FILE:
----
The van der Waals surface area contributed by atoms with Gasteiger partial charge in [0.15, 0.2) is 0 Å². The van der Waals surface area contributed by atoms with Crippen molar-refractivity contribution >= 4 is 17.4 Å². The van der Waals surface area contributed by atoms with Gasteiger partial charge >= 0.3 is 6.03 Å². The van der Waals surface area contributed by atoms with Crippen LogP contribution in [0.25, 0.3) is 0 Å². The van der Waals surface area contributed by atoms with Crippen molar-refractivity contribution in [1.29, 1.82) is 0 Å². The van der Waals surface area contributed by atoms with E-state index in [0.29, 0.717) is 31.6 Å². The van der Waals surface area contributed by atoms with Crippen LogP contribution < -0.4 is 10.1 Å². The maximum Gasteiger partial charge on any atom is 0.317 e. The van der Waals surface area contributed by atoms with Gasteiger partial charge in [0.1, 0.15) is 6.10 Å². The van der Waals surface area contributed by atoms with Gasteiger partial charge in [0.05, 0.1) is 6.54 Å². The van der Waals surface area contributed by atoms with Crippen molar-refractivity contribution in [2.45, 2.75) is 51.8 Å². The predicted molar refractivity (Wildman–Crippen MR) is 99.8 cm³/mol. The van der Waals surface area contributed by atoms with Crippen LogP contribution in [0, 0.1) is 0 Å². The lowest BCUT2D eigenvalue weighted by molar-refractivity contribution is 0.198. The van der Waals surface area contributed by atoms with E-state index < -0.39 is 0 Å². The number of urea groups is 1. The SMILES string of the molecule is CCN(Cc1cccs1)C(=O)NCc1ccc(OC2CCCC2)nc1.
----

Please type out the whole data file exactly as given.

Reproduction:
The van der Waals surface area contributed by atoms with Gasteiger partial charge in [0.15, 0.2) is 0 Å². The van der Waals surface area contributed by atoms with Crippen molar-refractivity contribution >= 4 is 17.4 Å². The van der Waals surface area contributed by atoms with Gasteiger partial charge >= 0.3 is 6.03 Å². The van der Waals surface area contributed by atoms with Crippen LogP contribution in [0.25, 0.3) is 0 Å². The van der Waals surface area contributed by atoms with Crippen molar-refractivity contribution in [1.29, 1.82) is 0 Å². The van der Waals surface area contributed by atoms with E-state index in [0.29, 0.717) is 31.6 Å². The van der Waals surface area contributed by atoms with Crippen LogP contribution < -0.4 is 10.1 Å². The maximum Gasteiger partial charge on any atom is 0.317 e. The van der Waals surface area contributed by atoms with Gasteiger partial charge in [0.1, 0.15) is 6.10 Å². The van der Waals surface area contributed by atoms with Gasteiger partial charge in [0.05, 0.1) is 6.54 Å². The van der Waals surface area contributed by atoms with Crippen molar-refractivity contribution in [2.45, 2.75) is 51.8 Å². The predicted molar refractivity (Wildman–Crippen MR) is 99.8 cm³/mol. The van der Waals surface area contributed by atoms with Crippen LogP contribution in [0, 0.1) is 0 Å². The lowest BCUT2D eigenvalue weighted by molar-refractivity contribution is 0.198. The van der Waals surface area contributed by atoms with E-state index < -0.39 is 0 Å². The number of urea groups is 1. The SMILES string of the molecule is CCN(Cc1cccs1)C(=O)NCc1ccc(OC2CCCC2)nc1.